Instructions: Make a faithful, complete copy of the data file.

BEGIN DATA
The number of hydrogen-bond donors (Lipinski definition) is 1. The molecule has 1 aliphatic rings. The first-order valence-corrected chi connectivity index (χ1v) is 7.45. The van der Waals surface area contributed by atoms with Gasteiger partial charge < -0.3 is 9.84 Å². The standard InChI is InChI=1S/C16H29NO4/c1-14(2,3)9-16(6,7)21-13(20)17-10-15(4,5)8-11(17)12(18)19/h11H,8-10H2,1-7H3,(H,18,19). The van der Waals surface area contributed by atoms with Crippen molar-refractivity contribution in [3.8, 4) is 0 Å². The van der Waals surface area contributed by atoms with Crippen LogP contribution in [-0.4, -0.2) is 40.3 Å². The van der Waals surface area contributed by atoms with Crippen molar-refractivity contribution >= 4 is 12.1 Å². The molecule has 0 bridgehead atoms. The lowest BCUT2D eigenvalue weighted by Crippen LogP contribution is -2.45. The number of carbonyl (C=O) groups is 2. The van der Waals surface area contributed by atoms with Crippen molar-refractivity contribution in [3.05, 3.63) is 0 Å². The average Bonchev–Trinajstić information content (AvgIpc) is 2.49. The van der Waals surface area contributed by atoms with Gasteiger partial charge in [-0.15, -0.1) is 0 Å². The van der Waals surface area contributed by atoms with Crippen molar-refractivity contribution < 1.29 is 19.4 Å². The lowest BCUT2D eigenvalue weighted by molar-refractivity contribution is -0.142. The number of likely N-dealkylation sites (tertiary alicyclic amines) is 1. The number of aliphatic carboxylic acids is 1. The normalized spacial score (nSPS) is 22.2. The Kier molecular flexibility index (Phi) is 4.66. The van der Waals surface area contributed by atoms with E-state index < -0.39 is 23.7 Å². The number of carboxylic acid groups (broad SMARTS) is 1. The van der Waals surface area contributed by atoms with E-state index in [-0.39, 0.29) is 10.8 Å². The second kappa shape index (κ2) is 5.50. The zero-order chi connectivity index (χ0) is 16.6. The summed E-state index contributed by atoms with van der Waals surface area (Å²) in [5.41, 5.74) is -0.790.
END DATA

The number of hydrogen-bond donors (Lipinski definition) is 1. The molecule has 1 aliphatic rings. The first-order valence-corrected chi connectivity index (χ1v) is 7.45. The van der Waals surface area contributed by atoms with Gasteiger partial charge < -0.3 is 9.84 Å². The standard InChI is InChI=1S/C16H29NO4/c1-14(2,3)9-16(6,7)21-13(20)17-10-15(4,5)8-11(17)12(18)19/h11H,8-10H2,1-7H3,(H,18,19). The van der Waals surface area contributed by atoms with Crippen molar-refractivity contribution in [3.8, 4) is 0 Å². The van der Waals surface area contributed by atoms with Crippen LogP contribution in [-0.4, -0.2) is 40.3 Å². The van der Waals surface area contributed by atoms with Crippen molar-refractivity contribution >= 4 is 12.1 Å². The molecule has 0 bridgehead atoms. The lowest BCUT2D eigenvalue weighted by Crippen LogP contribution is -2.45. The number of carbonyl (C=O) groups is 2. The van der Waals surface area contributed by atoms with Crippen molar-refractivity contribution in [3.05, 3.63) is 0 Å². The average Bonchev–Trinajstić information content (AvgIpc) is 2.49. The van der Waals surface area contributed by atoms with Gasteiger partial charge in [-0.15, -0.1) is 0 Å². The van der Waals surface area contributed by atoms with Crippen molar-refractivity contribution < 1.29 is 19.4 Å². The lowest BCUT2D eigenvalue weighted by molar-refractivity contribution is -0.142. The number of likely N-dealkylation sites (tertiary alicyclic amines) is 1. The number of aliphatic carboxylic acids is 1. The normalized spacial score (nSPS) is 22.2. The Kier molecular flexibility index (Phi) is 4.66. The van der Waals surface area contributed by atoms with E-state index < -0.39 is 23.7 Å². The number of carboxylic acid groups (broad SMARTS) is 1. The van der Waals surface area contributed by atoms with E-state index in [-0.39, 0.29) is 10.8 Å². The second kappa shape index (κ2) is 5.50. The zero-order chi connectivity index (χ0) is 16.6. The summed E-state index contributed by atoms with van der Waals surface area (Å²) in [5.41, 5.74) is -0.790.